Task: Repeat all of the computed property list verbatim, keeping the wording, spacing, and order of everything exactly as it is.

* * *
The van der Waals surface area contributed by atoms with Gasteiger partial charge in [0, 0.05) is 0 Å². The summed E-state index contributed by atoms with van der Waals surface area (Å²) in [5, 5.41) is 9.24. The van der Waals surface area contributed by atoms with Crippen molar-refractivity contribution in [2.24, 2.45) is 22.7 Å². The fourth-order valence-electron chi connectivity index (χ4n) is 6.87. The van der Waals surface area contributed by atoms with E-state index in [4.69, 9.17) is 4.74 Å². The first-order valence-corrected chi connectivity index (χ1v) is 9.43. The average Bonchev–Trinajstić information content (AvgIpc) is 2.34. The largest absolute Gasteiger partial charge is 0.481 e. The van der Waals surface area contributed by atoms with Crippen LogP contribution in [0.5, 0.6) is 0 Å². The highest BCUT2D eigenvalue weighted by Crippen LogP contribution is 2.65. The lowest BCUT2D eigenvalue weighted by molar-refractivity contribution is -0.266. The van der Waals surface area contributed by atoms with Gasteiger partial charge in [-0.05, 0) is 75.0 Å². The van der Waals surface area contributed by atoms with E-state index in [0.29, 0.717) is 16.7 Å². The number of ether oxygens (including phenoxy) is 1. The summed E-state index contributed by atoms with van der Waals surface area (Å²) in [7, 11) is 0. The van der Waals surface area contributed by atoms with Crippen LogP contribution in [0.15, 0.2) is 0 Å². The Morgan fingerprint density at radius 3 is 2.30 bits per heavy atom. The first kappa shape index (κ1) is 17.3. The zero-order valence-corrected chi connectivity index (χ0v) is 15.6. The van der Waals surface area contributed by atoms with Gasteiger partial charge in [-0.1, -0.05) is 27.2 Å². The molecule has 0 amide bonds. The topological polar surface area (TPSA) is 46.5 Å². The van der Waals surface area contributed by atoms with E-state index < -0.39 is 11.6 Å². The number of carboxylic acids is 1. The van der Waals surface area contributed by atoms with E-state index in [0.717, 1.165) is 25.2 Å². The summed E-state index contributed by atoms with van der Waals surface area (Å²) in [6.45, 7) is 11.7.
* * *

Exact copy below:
The van der Waals surface area contributed by atoms with Gasteiger partial charge in [0, 0.05) is 0 Å². The summed E-state index contributed by atoms with van der Waals surface area (Å²) in [5, 5.41) is 9.24. The van der Waals surface area contributed by atoms with Crippen molar-refractivity contribution in [2.24, 2.45) is 22.7 Å². The fourth-order valence-electron chi connectivity index (χ4n) is 6.87. The van der Waals surface area contributed by atoms with E-state index in [4.69, 9.17) is 4.74 Å². The first-order valence-corrected chi connectivity index (χ1v) is 9.43. The average Bonchev–Trinajstić information content (AvgIpc) is 2.34. The largest absolute Gasteiger partial charge is 0.481 e. The van der Waals surface area contributed by atoms with Crippen LogP contribution in [0.5, 0.6) is 0 Å². The highest BCUT2D eigenvalue weighted by Crippen LogP contribution is 2.65. The lowest BCUT2D eigenvalue weighted by molar-refractivity contribution is -0.266. The van der Waals surface area contributed by atoms with Gasteiger partial charge in [-0.05, 0) is 75.0 Å². The van der Waals surface area contributed by atoms with E-state index in [0.29, 0.717) is 16.7 Å². The number of ether oxygens (including phenoxy) is 1. The summed E-state index contributed by atoms with van der Waals surface area (Å²) in [7, 11) is 0. The van der Waals surface area contributed by atoms with Crippen LogP contribution in [0.15, 0.2) is 0 Å². The Morgan fingerprint density at radius 3 is 2.30 bits per heavy atom. The first kappa shape index (κ1) is 17.3. The zero-order valence-corrected chi connectivity index (χ0v) is 15.6. The van der Waals surface area contributed by atoms with Gasteiger partial charge in [-0.1, -0.05) is 27.2 Å². The molecule has 0 amide bonds. The topological polar surface area (TPSA) is 46.5 Å². The van der Waals surface area contributed by atoms with E-state index < -0.39 is 11.6 Å². The number of carboxylic acids is 1. The van der Waals surface area contributed by atoms with E-state index in [0.717, 1.165) is 25.2 Å². The summed E-state index contributed by atoms with van der Waals surface area (Å²) in [6.45, 7) is 11.7.